Global commodity trader Trafigura has closed a US$2.4bn financing package with a group of Asian and Middle Eastern lenders, and an US$800mn loan guaranteed by Germany’s export credit agency (ECA) to deliver strategic commodities to the European country.

The financing package – made up of a 365-day US$685mn US dollar revolving credit facility, a one-year US$1.22bn CNH term loan facility, and a three-year US$469mn US dollar term loan facility – was substantially oversubscribed and upsized from its initial launch amount of US$1.75bn, with 28 financial institutions participating in the transaction, including three new lenders.

Trafigura mandated DBS Bank and the Singapore branches of Standard Chartered and SMBC as mandated lead arrangers and bookrunners. DBS also acted as global co-ordinator of the transaction. In total, 22 financial institutions joined the US dollar tranches of the facilities during syndication.

Agricultural Bank of China Shanghai Huangpu branch, Bank of Communications Shanghai Putuo sub-branch, China Construction Bank Shanghai Pudong sub-branch and the Export-Import Bank of China were the mandated lead arrangers and bookrunners in connection with the CNH syndication of the facilities. In total, 10 financial institutions joined the CNH tranche during syndication.

The new facilities will be used to refinance the trader’s maturing three-year term loan tranche from 2019 and its maturing one-year US dollar and one-year CNH tranches from 2021, as well as for general corporate purposes.

A Trafigura spokesperson tells GTR the company has again agreed to tie the financing terms of the RCF agreement to its performance on specific ESG targets. The KPIs used are the same as in its US$5.3bn European multi-currency syndicated RCF signed earlier this year: a reduction of scope 1 and 2 greenhouse gas emissions; growth of the renewable energy portfolio; and bringing sourcing of metals in line with those outlined by ISO 20400 – an international standard for sustainable procurement.

“We are very pleased with the outcome of the syndication, with a closing amount in line with last year’s record,” says Christophe Salmon, group chief financial officer at Trafigura. “This demonstrates once again our strong access to committed sources of funding from the banking markets across Asia Pacific and Middle East. We are particularly satisfied with the growth in the size of the term loan facilities. As a result, Trafigura continues to increase its available liquidity to manage potential price volatility ahead of the winter season.”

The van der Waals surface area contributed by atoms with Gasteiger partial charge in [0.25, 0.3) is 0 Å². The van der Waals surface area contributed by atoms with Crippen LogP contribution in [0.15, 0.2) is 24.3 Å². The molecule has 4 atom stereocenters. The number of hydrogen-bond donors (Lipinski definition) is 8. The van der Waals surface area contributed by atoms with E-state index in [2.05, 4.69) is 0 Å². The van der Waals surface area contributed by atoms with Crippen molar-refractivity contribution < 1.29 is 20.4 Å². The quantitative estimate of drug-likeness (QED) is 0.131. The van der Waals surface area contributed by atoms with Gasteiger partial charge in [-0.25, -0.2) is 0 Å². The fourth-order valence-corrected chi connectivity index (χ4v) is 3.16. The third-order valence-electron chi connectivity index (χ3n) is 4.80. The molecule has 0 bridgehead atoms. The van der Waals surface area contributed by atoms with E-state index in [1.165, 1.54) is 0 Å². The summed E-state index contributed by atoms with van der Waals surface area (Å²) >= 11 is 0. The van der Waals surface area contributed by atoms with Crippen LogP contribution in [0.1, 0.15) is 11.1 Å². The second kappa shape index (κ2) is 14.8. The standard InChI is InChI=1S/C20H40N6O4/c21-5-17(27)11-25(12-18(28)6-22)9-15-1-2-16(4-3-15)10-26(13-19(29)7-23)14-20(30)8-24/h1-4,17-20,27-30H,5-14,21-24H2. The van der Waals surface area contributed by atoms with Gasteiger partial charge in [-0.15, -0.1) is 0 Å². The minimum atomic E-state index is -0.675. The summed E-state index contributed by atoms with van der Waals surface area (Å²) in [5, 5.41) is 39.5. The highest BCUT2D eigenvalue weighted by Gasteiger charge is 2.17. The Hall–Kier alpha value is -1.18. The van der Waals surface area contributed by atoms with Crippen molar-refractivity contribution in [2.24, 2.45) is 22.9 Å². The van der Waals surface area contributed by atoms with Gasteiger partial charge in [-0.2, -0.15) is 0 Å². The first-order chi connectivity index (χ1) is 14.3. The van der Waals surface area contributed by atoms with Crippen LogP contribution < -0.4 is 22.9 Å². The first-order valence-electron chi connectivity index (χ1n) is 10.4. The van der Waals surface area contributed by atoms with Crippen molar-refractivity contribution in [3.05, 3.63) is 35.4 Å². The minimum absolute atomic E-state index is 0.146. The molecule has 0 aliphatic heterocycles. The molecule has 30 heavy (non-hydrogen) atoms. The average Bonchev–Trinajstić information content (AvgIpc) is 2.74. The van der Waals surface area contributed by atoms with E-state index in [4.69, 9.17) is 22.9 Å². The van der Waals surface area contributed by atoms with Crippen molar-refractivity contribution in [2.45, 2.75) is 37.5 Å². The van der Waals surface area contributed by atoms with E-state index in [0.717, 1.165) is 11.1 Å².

Separately, the trader has also entered into a five-year loan guaranteed by the government of Germany, acting through Euler Hermes Aktiengesellschaft, to support a commitment to deliver up to 500,000 tonnes of non-ferrous metals into Germany under a five-year supply agreement.

The US$800mn deal was underwritten and arranged by Société Générale and syndicated to seven participating banks, and the ECA guarantee is provided under Germany’s untied loan programme – a tool to secure the long-term delivery of strategic commodities to Germany.

“The support of the untied loan programme has enabled Trafigura to take on a long-term commitment to supply strategic commodities to German industry,” says Kostas Bintas, Trafigura’s co-head of metals and minerals.

In recent months, concerns have been mounting in the European Union over supply disruptions to critical minerals such as refined copper, nickel and palladium, given their role in producing modern and renewable technology. In a report published last year, the International Energy Agency (IEA) estimated consumption of these raw materials could grow sixfold by 2050 amid surging demand linked to the energy transition – although supply may not grow at the same pace.

To ensure their domestic manufacturers can access the critical minerals they need in the years to come, a growing number of countries are leveraging the might of their ECAs to strengthen their raw material supply chains.

In May this year, US Exim president Reta Jo Lewis told GTR critical minerals are “a key area of interest”, with the US ECA “evaluating a few transactions that would help diversify the US’ supply of certain critical minerals globally”, while this July saw the UK government unveil its own critical minerals strategy as part of measures to ensure the country’s long-term security of supply.

For its part, Germany published its first raw materials strategy a little over a decade ago and updated it in January 2020 amid souring relations between the West and China, which dominates supply chains for many of those minerals.

With its agreement with Trafigura – which also included a review of the trader’s environmental, social and governance policies and performance – the German government is putting its strategy into practice, shoring up the supply of strategic commodities used in its renewable energy, electronics and chemical industries, as well as by suppliers to the construction and car industries.